A CNN Special Investigation drills down on the causes and the impact of the Fort Hood shootings, at 8 p.m. ET Saturday on CNN TV.
(CNN) -- Fort Hood, Texas, is -- for all intents and purposes -- a city. With as many as 30,000 residents, it has all the trappings of an American metropolis: malls, softball fields, subdivisions and as many as nine schools.
But in other ways, Fort Hood is like no American city. It is a transition point for troops who have served overseas, soldiers who have seen the worst that war has to offer and are returning to life at home.
At least 13 people were killed and 30 wounded in shootings on the post Thursday, officials said. The alleged gunman, identified as Maj. Nidal Malik Hasan, 39, was wounded.
Some of those killed or wounded were at the Readiness Center, a soldier's last stop before deployment, said Army Lt. Gen. Bob Cone. It is also one of the first places a soldier goes after returning from war.
Lt. Gen. Russel Honore, who served at Fort Hood in the late 1990s, said the nearly eight years of war in Afghanistan and Iraq have created difficulties for the U.S. armed forces.
"This is a very complex situation, a situation we have not dealt with in the Army before. We have never been at war this long before in modern history," he said. "And many of these soldiers have been deployed multiple times, so this has put a lot of stress on these soldiers and their families.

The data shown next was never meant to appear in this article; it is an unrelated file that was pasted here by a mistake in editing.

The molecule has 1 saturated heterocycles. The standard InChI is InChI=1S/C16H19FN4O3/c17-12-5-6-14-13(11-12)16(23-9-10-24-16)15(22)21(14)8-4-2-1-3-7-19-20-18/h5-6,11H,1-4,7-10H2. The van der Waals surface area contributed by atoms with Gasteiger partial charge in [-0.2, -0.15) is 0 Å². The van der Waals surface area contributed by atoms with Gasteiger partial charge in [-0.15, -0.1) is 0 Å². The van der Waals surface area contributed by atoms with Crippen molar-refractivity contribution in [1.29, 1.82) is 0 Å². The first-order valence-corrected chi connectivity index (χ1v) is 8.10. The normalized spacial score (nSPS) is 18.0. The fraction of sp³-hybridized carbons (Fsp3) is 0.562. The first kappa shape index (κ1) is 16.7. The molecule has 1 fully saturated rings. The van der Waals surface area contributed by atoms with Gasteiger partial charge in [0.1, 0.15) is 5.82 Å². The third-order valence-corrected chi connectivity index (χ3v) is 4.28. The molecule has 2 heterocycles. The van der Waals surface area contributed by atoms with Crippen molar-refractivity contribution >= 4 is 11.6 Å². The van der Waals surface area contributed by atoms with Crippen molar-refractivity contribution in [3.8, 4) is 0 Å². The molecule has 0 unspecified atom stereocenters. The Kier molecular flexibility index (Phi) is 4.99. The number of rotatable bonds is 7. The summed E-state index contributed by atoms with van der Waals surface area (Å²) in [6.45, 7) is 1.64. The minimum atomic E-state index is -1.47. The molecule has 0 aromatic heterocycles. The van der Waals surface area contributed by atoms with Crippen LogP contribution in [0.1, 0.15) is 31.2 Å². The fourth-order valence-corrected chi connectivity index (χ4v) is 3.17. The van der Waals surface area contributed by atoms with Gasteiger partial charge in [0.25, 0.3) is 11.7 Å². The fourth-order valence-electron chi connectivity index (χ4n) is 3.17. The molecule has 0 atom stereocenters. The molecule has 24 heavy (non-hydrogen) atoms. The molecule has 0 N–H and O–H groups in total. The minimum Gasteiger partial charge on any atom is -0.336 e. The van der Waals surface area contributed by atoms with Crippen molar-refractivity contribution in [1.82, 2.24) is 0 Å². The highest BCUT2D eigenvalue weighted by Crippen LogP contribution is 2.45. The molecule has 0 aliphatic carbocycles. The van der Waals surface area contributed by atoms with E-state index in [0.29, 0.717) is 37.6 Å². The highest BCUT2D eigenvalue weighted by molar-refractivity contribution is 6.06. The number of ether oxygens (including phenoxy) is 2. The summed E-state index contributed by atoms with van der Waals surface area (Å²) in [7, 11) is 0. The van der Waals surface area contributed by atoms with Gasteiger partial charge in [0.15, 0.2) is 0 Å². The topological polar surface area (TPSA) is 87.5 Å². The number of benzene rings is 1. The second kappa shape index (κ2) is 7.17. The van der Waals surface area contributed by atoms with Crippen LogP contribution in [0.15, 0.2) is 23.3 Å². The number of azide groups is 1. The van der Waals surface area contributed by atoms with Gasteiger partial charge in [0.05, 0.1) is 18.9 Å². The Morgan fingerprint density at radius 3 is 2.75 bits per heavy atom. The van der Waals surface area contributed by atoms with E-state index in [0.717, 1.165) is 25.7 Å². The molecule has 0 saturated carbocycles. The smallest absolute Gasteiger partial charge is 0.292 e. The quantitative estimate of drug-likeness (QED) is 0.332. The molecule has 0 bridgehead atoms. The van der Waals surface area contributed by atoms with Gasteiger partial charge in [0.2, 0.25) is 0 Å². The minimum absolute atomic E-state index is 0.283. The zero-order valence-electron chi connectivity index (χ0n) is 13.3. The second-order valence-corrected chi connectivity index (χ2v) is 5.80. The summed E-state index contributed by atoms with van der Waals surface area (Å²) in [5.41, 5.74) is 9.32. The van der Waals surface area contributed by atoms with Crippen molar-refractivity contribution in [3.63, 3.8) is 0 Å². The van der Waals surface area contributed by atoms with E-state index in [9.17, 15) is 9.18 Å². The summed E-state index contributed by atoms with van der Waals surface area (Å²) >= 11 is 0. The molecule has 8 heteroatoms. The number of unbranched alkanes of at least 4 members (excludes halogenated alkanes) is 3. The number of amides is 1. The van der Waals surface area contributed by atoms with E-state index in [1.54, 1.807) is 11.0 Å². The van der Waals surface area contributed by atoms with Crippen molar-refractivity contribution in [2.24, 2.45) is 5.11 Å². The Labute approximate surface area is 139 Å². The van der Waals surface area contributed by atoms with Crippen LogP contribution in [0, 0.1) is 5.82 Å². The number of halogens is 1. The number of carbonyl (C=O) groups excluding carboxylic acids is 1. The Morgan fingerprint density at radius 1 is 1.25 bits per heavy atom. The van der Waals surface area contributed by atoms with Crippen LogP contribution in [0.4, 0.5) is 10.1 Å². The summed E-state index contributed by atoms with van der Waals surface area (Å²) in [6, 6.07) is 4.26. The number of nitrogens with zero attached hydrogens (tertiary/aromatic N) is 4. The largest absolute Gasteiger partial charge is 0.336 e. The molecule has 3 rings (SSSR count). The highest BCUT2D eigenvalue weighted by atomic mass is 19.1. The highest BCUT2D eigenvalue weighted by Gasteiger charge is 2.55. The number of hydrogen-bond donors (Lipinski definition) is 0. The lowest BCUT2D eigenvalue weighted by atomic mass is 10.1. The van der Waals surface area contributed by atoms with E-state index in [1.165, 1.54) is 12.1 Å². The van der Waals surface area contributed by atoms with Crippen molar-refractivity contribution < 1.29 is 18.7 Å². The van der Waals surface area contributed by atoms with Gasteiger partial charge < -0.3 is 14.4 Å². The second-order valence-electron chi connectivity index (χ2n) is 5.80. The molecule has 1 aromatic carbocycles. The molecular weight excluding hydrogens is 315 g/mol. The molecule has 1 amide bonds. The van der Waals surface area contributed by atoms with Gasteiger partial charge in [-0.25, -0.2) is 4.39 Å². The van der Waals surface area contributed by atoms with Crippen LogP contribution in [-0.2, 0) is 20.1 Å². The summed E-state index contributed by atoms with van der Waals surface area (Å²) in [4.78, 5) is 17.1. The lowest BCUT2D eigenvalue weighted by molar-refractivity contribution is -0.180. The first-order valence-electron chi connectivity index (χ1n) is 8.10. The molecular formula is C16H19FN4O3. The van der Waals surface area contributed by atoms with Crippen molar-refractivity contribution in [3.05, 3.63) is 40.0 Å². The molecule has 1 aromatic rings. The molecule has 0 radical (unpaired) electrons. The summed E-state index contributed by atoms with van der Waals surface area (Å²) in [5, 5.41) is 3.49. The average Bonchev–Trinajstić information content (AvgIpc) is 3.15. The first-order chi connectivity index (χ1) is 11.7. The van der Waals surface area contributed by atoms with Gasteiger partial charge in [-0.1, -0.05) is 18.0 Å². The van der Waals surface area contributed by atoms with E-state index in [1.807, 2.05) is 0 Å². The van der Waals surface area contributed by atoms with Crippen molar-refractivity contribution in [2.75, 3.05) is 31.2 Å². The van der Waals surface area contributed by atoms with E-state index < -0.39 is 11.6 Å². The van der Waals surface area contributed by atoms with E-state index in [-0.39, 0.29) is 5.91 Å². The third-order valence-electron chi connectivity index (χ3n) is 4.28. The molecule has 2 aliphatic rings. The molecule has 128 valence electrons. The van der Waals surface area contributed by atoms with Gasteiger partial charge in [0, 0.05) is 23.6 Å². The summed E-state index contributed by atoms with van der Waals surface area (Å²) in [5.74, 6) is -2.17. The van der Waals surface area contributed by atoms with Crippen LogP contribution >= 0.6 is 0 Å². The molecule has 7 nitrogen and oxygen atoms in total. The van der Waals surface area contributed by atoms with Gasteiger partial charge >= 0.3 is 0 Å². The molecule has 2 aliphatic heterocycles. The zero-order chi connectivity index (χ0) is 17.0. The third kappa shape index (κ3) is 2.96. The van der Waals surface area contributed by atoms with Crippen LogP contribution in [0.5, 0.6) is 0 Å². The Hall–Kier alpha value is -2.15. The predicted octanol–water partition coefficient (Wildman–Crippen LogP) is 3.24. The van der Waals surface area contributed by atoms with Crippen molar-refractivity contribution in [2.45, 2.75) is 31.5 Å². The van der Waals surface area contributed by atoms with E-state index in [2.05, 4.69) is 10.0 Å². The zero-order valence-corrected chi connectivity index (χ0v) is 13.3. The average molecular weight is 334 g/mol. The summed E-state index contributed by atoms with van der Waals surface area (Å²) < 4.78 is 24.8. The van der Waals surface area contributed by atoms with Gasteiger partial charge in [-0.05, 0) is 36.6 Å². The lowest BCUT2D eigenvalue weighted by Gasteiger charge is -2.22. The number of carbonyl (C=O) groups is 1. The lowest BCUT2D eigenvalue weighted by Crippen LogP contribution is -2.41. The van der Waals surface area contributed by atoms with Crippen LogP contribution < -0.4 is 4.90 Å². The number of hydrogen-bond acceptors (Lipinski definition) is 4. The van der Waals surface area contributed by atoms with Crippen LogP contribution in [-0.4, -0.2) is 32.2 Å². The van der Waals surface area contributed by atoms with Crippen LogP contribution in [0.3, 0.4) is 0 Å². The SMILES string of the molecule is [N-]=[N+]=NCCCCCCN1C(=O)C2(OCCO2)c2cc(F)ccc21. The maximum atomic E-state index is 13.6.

"One of the biggest things on re-entry that the Readiness Center does is to help those soldiers cope with being back home and dealing with the extremes of [post-traumatic stress disorder]," Honore said.
It is also where soldiers "do everything from finalizing your next of kin, inspect your immunization record, as well as make a will," he said.
Fort Hood is the largest U.S. military installation in the world by size, and on any given day, it is home to 25,000 to 30,000 people, according to an Army spokesman at the Pentagon. The post also houses the families of service members and other civilians.
"Some of these soldiers have lost some of their closest friends, seen some of the horrific things associated with warfare including these roadside bombs," Honore said. "They've seen and experienced -- many of them -- some very horrific events."
Services and programs offered on the post range from helping troops who are leaving the armed services find employment or pursue education to helping soldiers deal with combat-related illnesses like post-traumatic stress disorder.
One such program, called the Warrior Stress Reset Program, is "designed to help address those common and normal reactions to war experiences," says a military Web site.
"It is well documented that participation in a major conflict ... has a way of leaving its mark on the psyche of our soldiers," the Web site reads.
The program lasts three weeks and provides counseling and treatment.
U.S. Sen. Kay Bailey Hutchison, R-Texas, said the post has a robust support system for families of deployed troops, which would help troops and civilians there handle Thursday's violence.
"The people who are there will surround the families and take care of them, the ones who have had loved ones who were killed," she said.
The Army's 1st Cavalry Division and elements of the 4th Infantry Division, as well as the 3rd Armored Cavalry Regiment and the 13th Corps Support Command, are based at Fort Hood.
Fort Hood measures about 340 square miles across and is approximately 160 miles south of Dallas/Fort Worth, Texas.
CNN's Barbara Starr, Adam Levine, Mike Mount and Chris Lawrence contributed to this report.